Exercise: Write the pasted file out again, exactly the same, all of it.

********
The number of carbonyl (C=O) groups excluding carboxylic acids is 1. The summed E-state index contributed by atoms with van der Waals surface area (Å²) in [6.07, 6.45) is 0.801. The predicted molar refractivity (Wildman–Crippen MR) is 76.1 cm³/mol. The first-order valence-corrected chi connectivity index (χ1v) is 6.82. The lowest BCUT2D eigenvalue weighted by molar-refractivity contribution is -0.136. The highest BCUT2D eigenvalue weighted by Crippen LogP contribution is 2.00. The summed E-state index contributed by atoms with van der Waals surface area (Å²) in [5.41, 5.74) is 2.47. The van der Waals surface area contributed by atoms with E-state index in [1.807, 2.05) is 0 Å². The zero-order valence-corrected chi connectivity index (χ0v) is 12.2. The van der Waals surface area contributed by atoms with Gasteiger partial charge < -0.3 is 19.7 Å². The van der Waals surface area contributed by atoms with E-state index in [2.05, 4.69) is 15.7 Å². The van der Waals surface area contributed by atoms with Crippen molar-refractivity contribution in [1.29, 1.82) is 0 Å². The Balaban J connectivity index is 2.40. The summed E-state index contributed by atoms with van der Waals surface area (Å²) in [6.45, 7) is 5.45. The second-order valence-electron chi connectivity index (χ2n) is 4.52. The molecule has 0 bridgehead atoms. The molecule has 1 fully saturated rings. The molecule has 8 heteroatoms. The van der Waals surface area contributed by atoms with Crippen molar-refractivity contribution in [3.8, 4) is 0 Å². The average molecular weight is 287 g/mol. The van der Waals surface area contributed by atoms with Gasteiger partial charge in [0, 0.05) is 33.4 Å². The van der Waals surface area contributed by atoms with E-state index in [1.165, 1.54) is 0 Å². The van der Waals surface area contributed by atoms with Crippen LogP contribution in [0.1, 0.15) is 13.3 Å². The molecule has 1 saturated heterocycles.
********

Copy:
The number of carbonyl (C=O) groups excluding carboxylic acids is 1. The summed E-state index contributed by atoms with van der Waals surface area (Å²) in [6.07, 6.45) is 0.801. The predicted molar refractivity (Wildman–Crippen MR) is 76.1 cm³/mol. The first-order valence-corrected chi connectivity index (χ1v) is 6.82. The lowest BCUT2D eigenvalue weighted by molar-refractivity contribution is -0.136. The highest BCUT2D eigenvalue weighted by Crippen LogP contribution is 2.00. The summed E-state index contributed by atoms with van der Waals surface area (Å²) in [5.41, 5.74) is 2.47. The van der Waals surface area contributed by atoms with E-state index in [1.807, 2.05) is 0 Å². The zero-order valence-corrected chi connectivity index (χ0v) is 12.2. The van der Waals surface area contributed by atoms with Gasteiger partial charge < -0.3 is 19.7 Å². The van der Waals surface area contributed by atoms with E-state index in [2.05, 4.69) is 15.7 Å². The van der Waals surface area contributed by atoms with Crippen molar-refractivity contribution in [1.29, 1.82) is 0 Å². The Balaban J connectivity index is 2.40. The summed E-state index contributed by atoms with van der Waals surface area (Å²) in [6.45, 7) is 5.45. The second-order valence-electron chi connectivity index (χ2n) is 4.52. The molecule has 0 bridgehead atoms. The molecule has 1 fully saturated rings. The molecule has 8 heteroatoms. The van der Waals surface area contributed by atoms with Crippen molar-refractivity contribution in [3.8, 4) is 0 Å². The average molecular weight is 287 g/mol. The van der Waals surface area contributed by atoms with Gasteiger partial charge in [0, 0.05) is 33.4 Å². The van der Waals surface area contributed by atoms with E-state index in [1.165, 1.54) is 0 Å². The van der Waals surface area contributed by atoms with Crippen LogP contribution in [0.1, 0.15) is 13.3 Å². The molecule has 1 saturated heterocycles.